I think I’ll finally get myself a grown-up Chanel bag for my birthday. Then I always decide I want a piece of art instead.
Bottling the Jodie Effect
Because of her far-reaching interests and activities, you can’t distill Jodie into one category. The only through line is her children: “Everything I do, I do in relationship to my children. All my choices—work, where we live—have to work for them.”
It was her growing family that motivated her biggest career shift. She’d been the PR director at Zac Posen when she was put on bed rest during one pregnancy. The unsustainability of running around during fashion week was a wake-up call that prompted her to find work that blended easily into family life. She’d always loved spending time with Georgia on hair and beauty rituals. Then she watched a documentary on Madame C.J. Walker—a Harlem entrepreneur in the 20th century who became a millionaire making hair relaxers—and found a new career model. “She was forward-thinking and revolutionary, with a keen business sense,” Jodie explains, “but she was also very in tune with her particular community.” Meanwhile, during her pregnancy and while nursing, Jodie wanted to use only natural products, but superb natural beauty products for women of color were lacking—as Jodie says, she would be “redirected to the ‘ethnic aisle’ to find products, and there were, like, seven of them.” And so she hit on the idea of providing better access to superior hair, skin, and beauty products.
Everything I do, I do in relationship to my kids. All the choices—my work, where we live—have to work for them.
First, Jodie opened a stylish shop in SoHo offering a full range of products. It had that personal, daily connection Jodie craved, but the recession took its toll, and the shop closed after four years. When it resurfaced as an e-commerce site, GeorgiaNY, Jodie “was nervous, since I didn’t know digital, and I didn’t think it could feel personal. But it turned out to be the opposite—you make more connections to the customers, and there’s so many ways to engage. I’d write a thank-you note and send it with each order.”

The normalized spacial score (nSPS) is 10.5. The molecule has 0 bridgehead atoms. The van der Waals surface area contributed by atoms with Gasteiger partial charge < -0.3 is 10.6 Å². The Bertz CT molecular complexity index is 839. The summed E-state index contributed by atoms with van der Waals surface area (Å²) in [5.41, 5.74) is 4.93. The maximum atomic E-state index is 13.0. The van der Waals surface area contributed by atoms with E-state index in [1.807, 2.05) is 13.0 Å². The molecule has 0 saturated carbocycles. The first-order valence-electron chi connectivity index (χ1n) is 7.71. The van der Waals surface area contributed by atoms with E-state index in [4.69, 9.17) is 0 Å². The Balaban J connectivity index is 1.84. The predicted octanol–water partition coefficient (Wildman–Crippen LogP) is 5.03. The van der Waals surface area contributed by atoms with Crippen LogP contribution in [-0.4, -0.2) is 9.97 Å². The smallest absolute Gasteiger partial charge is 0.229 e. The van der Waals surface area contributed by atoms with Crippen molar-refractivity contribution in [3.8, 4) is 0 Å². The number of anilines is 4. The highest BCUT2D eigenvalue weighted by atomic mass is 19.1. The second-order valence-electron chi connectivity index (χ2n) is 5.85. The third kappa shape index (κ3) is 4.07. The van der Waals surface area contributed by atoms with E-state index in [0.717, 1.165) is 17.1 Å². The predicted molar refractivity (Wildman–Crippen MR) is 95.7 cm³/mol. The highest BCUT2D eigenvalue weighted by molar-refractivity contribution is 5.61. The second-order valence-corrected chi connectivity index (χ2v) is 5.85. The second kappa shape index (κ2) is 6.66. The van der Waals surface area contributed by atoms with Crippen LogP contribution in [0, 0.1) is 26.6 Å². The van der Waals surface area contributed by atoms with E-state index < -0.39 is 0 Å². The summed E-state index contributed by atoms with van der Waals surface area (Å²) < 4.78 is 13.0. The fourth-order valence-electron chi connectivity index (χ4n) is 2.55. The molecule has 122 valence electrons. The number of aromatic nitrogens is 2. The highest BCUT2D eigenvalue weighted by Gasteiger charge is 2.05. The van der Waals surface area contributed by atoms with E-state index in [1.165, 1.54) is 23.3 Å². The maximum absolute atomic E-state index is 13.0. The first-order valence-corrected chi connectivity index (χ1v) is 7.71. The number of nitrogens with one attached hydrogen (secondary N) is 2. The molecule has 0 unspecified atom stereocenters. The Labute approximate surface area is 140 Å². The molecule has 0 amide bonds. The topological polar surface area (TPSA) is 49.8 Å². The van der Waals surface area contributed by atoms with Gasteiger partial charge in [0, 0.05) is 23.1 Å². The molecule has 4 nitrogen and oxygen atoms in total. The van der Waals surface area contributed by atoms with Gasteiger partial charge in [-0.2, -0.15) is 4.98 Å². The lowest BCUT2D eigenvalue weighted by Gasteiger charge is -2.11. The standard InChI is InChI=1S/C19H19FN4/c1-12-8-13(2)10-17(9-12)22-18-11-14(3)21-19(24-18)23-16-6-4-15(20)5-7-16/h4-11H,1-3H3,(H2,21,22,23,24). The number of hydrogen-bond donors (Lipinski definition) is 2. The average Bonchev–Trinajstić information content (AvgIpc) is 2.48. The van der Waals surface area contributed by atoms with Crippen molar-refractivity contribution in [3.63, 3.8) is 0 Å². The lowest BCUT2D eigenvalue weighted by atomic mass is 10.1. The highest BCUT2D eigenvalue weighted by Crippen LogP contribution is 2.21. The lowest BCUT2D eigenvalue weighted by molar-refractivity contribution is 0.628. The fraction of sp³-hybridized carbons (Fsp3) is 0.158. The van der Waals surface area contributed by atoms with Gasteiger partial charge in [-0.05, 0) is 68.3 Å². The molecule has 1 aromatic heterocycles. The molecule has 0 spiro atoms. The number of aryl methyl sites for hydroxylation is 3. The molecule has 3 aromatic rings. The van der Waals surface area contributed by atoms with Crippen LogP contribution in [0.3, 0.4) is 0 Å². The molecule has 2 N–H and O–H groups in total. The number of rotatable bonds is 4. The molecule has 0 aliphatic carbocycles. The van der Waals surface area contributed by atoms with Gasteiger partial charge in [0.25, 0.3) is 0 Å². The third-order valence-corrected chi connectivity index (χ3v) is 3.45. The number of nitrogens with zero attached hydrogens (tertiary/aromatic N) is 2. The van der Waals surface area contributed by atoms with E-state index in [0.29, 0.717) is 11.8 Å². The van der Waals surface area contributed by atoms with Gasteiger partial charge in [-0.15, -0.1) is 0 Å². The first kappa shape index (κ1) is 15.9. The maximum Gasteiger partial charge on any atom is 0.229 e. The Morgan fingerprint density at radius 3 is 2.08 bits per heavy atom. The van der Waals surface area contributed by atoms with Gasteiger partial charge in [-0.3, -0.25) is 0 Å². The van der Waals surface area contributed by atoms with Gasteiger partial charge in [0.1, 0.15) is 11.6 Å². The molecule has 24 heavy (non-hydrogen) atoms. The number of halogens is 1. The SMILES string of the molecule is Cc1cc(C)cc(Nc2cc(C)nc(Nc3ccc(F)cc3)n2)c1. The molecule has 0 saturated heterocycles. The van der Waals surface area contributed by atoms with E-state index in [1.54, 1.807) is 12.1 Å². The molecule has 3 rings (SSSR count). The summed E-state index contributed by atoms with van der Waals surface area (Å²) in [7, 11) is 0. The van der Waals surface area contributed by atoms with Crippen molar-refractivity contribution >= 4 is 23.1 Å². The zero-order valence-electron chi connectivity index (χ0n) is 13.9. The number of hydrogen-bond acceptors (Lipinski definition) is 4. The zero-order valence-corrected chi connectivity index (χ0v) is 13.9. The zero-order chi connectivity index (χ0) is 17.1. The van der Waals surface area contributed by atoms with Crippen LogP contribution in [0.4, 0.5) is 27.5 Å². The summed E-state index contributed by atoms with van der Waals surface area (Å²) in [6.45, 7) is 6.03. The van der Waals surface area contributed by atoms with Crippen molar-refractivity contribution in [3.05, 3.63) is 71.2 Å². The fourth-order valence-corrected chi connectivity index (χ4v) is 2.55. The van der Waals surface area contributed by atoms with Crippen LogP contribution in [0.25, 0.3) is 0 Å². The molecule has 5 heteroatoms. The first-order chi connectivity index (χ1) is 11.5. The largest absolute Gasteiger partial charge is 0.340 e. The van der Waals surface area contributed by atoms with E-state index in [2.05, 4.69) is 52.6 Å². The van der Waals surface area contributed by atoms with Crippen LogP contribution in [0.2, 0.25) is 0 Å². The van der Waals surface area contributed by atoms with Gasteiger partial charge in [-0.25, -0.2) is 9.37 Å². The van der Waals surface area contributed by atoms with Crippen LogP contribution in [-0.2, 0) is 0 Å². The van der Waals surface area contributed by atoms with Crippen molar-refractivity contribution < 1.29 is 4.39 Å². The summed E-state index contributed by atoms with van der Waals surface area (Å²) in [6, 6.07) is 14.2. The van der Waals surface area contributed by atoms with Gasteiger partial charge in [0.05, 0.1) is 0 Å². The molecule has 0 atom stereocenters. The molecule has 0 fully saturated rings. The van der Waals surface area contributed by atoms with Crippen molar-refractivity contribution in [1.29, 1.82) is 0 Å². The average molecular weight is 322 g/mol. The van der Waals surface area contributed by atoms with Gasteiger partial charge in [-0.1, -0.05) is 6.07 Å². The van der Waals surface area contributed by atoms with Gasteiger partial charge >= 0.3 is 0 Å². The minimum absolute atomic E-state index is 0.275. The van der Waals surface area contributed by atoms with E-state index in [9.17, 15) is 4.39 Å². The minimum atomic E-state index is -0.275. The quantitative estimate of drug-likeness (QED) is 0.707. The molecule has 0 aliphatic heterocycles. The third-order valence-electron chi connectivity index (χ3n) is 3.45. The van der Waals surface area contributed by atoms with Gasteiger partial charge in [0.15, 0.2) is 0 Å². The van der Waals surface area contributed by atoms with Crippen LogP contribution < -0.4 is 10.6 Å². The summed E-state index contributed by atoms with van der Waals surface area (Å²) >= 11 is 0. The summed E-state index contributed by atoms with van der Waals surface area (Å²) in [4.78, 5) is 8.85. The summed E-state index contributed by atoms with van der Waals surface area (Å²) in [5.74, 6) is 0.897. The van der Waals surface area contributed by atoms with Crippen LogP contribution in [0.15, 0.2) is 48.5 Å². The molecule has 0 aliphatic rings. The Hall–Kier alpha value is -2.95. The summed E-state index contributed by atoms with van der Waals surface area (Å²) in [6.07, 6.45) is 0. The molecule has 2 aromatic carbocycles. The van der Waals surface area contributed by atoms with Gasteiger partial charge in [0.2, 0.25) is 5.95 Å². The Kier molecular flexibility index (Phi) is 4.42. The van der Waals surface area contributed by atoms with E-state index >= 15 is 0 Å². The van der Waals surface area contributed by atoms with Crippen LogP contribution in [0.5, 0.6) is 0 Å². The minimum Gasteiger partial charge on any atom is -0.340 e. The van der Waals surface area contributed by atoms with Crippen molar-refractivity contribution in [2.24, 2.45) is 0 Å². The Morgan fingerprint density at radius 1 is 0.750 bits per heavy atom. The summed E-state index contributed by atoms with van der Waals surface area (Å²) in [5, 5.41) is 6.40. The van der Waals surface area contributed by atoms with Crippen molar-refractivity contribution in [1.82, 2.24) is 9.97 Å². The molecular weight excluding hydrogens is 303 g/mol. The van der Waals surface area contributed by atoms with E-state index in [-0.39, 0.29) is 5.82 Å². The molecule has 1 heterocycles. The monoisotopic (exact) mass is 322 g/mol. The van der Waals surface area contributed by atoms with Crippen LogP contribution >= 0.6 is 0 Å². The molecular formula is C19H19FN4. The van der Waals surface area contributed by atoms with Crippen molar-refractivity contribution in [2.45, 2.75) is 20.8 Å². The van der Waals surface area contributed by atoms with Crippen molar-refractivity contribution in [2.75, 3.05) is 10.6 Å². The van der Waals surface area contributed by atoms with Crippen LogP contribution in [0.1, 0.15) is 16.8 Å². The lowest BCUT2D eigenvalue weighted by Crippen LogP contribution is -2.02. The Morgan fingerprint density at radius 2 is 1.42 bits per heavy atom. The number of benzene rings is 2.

With GeorgiaNY rolling, she co-founded DooBop, an e-commerce beauty destination aimed at women of all ethnicities, which has a full-blown content side. Her partner and CEO runs the e-commerce portion, and Jodie writes most of the content, chooses the products, leads focus groups, and spends time thinking about the role that the beauty business can have in broader conversations. “When I’m talking about beauty, I’m also talking about gender or entrepreneurship or aging or things that are not necessarily about beauty. That’s where people engage; it’s not always strictly about lipstick.” Best of all, “the business grew in ways that allowed my family to be the way I want it to be.”
Mastering the Madness
We had to pose the age-old question: How does she stay sane—not to mention elegant—through a serious career, a sprawling house, a constant-motion family? Besides those midnight dinners with friends, Jodie has a few secrets. The first is not skimping when it comes to primp time. “For New Year’s Eve, I gave myself 20 minutes in my boudoir by myself. I used to be superefficient about bathroom time, and now I get really into cleaning my face, which I love to do. It helps me transition, plus it feels so good and relaxing. And all my product is superhealthy and aromatic.”
The second is her twice-daily meditation practice, which her kids do too. She loves the Calm app, which is always within reach on one device or another. “The kids LOVE the meditations for gratitude, deep sleep, energy, confidence. They crave it at night and always remind me to put it on!”
And last is to stay engaged. She blogs and Instagrams but also makes sure to read books. Right now, it’s The Fire Next Time by James Baldwin: “It’s brilliant in the true sense. It makes you see that oppression of any kind, racism, sexism, genderism… is essentially all the same. He wrote it 60 years ago about black people, and yet it applies to 2015, and it speaks to the prejudice transgender people face. My son is transgender, so when I was reading it I immediately saw the crossover.”
Rather that compartmentalizing like crazy, Jodie approaches life with graceful fluidity: The children dip in and out of rooms, she pops into her SoHo offices, she and her husband steal out for a date night, and somehow the center holds.
The natural world plays a part too. Weeknights might be homework-filled, but on weekends the family retreats to a country home in the Pennsylvania mountains. There, out of cell-phone range, Jodie relishes “disconnecting from gadgets and reconnecting with each other and nature”—and hunting for local art and beautiful glassware to bring back to Brooklyn.
When I’m talking about beauty, I’m also talking about gender or entrepreneurship or aging or things that are not necessarily about beauty. That’s where people engage.